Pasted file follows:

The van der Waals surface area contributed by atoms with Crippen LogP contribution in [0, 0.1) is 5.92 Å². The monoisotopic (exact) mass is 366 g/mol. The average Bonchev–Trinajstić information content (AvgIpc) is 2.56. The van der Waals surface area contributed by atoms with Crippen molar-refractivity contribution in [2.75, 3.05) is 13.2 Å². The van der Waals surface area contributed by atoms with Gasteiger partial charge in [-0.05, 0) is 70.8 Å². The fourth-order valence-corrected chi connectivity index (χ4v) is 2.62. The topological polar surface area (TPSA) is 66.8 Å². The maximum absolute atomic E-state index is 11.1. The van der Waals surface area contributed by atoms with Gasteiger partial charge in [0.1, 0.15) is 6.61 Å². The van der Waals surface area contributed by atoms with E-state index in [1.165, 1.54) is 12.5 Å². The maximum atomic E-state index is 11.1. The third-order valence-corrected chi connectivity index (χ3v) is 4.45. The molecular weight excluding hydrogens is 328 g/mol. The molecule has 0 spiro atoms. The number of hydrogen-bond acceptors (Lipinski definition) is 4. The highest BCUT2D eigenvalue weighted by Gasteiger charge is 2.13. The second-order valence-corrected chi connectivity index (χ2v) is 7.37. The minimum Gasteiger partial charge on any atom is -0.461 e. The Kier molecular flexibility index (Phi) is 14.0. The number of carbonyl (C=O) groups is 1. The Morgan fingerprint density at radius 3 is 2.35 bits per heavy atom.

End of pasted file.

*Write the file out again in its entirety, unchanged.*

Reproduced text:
The van der Waals surface area contributed by atoms with Crippen LogP contribution in [0, 0.1) is 5.92 Å². The monoisotopic (exact) mass is 366 g/mol. The average Bonchev–Trinajstić information content (AvgIpc) is 2.56. The van der Waals surface area contributed by atoms with Crippen molar-refractivity contribution in [2.75, 3.05) is 13.2 Å². The van der Waals surface area contributed by atoms with Gasteiger partial charge in [-0.05, 0) is 70.8 Å². The fourth-order valence-corrected chi connectivity index (χ4v) is 2.62. The topological polar surface area (TPSA) is 66.8 Å². The maximum absolute atomic E-state index is 11.1. The van der Waals surface area contributed by atoms with Gasteiger partial charge in [0.1, 0.15) is 6.61 Å². The van der Waals surface area contributed by atoms with E-state index in [1.165, 1.54) is 12.5 Å². The maximum atomic E-state index is 11.1. The third-order valence-corrected chi connectivity index (χ3v) is 4.45. The molecular weight excluding hydrogens is 328 g/mol. The molecule has 0 spiro atoms. The number of hydrogen-bond acceptors (Lipinski definition) is 4. The highest BCUT2D eigenvalue weighted by Gasteiger charge is 2.13. The second-order valence-corrected chi connectivity index (χ2v) is 7.37. The minimum Gasteiger partial charge on any atom is -0.461 e. The Kier molecular flexibility index (Phi) is 14.0. The number of carbonyl (C=O) groups is 1. The Morgan fingerprint density at radius 3 is 2.35 bits per heavy atom.